Local Contexts – Licensing and Labelling Traditional Knowledge
I went to a fascinating lunchtime talk last Thursday given by Dr Jane Anderson, a legal anthropologist at NYU who specialises in investigating the relationship between intellectual property law and indigenous knowledges. In her work with Aboriginal communities in Australia, in particular with Aborginal artists, one of the key problems she came across was that current international intellectual property regimes fail to address the particular needs of indigenous peoples in relation to their cultural heritage materials. Where artefacts have been collected by colonial powers, or art has been photographed by Western tourists, or traditional songs have been written down by ethnographers (to name just a few examples of problematic encounters), current IPR regimes tend to assign copyright and ownership to the collectors and recorders rather than to the communities from which the materials originated. Such practices deny indigenous peoples any self-determination over the circulation and use of their heritage, and even where ownership over certain materials can be repatriated to their communities of origin, intellectual property law does not necessarily match up well with the contexts in which indigenous knowledges and materials are created and used. For example, within many indigenous communities there are items, traditions and songs that are explicitly gendered – however it is not possible to restrict access to materials by gender under IPR regimes.
To address some of these issues, Jane is collaborating with Associate Professor Kim Christen at Washington State University and Michael Ashley, Director of the Centre for Digital Archaeology at Berkley to develop a set of intellectual property licenses and labels that are more appropriate for use by indigenous, traditional and local communities. Inspired by the Creative Commons project, Local Contexts offers four Traditional Knowledge (TK) licenses, for use by communities who already own their content and wish to assign additional rules governing access, and thirteen TK labels, designed to tag content that is already considered to be in the “public domain”. The labels do not (cannot) impose any legal restrictions on the use and circulation of indigenous knowledge materials, but are instead intended as an “educational and informative strategy” which invite potential users to engage with the contexts in which traditional knowledge is created and shared. For example, they allow communities to highlight material is family- or community-specific, or gendered, or that should only be accessible to initiates, and to ask potential users to respect these traditional rules of access. The licenses and labels are currently being experimented with by communities who are engaged in managing their digital heritage via the Mukurtu content management system (CMS) – and what Jane has found is that communities are using the TK labels as a starting point from which to personalise the ways in which they wish others to engage with their digital heritage.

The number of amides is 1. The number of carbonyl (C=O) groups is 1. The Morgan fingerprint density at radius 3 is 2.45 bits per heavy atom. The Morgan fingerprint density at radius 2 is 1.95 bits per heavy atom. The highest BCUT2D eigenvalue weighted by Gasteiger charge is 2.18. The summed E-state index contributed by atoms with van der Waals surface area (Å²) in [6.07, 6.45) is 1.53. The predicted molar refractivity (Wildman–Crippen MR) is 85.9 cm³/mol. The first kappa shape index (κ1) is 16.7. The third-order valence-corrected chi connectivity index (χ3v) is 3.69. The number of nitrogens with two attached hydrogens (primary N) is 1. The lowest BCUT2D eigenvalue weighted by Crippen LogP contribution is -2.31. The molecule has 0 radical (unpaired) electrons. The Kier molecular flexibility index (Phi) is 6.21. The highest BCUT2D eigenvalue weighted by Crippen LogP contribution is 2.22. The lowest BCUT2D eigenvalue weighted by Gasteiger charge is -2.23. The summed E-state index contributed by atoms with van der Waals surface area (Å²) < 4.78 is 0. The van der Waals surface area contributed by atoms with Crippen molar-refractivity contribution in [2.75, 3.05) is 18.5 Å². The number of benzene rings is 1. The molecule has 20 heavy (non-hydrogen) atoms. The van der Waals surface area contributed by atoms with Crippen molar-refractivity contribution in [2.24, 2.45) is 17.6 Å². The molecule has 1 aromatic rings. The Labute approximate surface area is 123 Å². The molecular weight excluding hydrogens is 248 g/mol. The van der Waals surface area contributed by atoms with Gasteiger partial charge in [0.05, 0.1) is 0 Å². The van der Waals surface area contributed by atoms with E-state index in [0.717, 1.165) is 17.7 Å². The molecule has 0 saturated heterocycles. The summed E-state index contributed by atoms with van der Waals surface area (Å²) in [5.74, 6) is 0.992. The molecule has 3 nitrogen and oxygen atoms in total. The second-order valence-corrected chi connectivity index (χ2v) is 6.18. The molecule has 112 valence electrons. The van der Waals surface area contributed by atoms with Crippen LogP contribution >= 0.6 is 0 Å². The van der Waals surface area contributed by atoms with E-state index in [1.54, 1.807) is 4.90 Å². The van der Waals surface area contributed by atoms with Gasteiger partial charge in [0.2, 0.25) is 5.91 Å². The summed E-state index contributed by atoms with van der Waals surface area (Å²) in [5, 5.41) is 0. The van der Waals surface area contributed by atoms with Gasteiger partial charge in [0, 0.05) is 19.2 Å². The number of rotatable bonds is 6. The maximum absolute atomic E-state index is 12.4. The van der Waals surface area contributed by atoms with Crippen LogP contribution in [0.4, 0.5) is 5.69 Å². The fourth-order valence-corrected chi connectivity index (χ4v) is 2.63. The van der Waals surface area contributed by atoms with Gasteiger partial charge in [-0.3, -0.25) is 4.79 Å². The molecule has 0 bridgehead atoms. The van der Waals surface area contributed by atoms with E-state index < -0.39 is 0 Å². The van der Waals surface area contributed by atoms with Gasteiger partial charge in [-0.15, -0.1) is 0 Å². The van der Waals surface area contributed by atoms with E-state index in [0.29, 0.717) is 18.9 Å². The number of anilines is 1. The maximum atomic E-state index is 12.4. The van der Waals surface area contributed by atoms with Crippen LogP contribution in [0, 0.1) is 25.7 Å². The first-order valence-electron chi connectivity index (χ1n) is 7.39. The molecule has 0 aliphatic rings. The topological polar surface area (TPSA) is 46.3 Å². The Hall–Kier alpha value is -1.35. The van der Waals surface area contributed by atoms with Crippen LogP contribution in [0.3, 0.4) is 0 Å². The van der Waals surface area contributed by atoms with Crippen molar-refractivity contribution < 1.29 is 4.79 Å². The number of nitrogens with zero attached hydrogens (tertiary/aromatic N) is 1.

It was a great talk that sparked a lot of questions – not least how such a licensing system might deal with knowledge and practices that are contested or shared between different indigenous groups (as is the case with many of the dances and songs in the Congo Basin region where I work). Of course, an experiment like this will need to develop ways of dealing with the specificities of such cases as they arise and I will be very interested to continue to follow the development of both Mukurtu and Local Contexts as they are applied in practice. So far the principle users are indigenous peoples of North America and Australia and there is a clear bias towards technologically literate communities. However, as more and more regions of the world are opened up to the scrutiny of a global public hungry for glimpses of the “exotic”, the existence of an adaptable system for managing indigenous materials and knowledge that IPR regimes render into the public domain is likely to become increasingly pertinent even in less connected settings. It will be important, in these cases, not to repeat the mistakes of the past with regards to the appropriation of local heritage, and it is projects like these that may begin to provide a workable safeguard.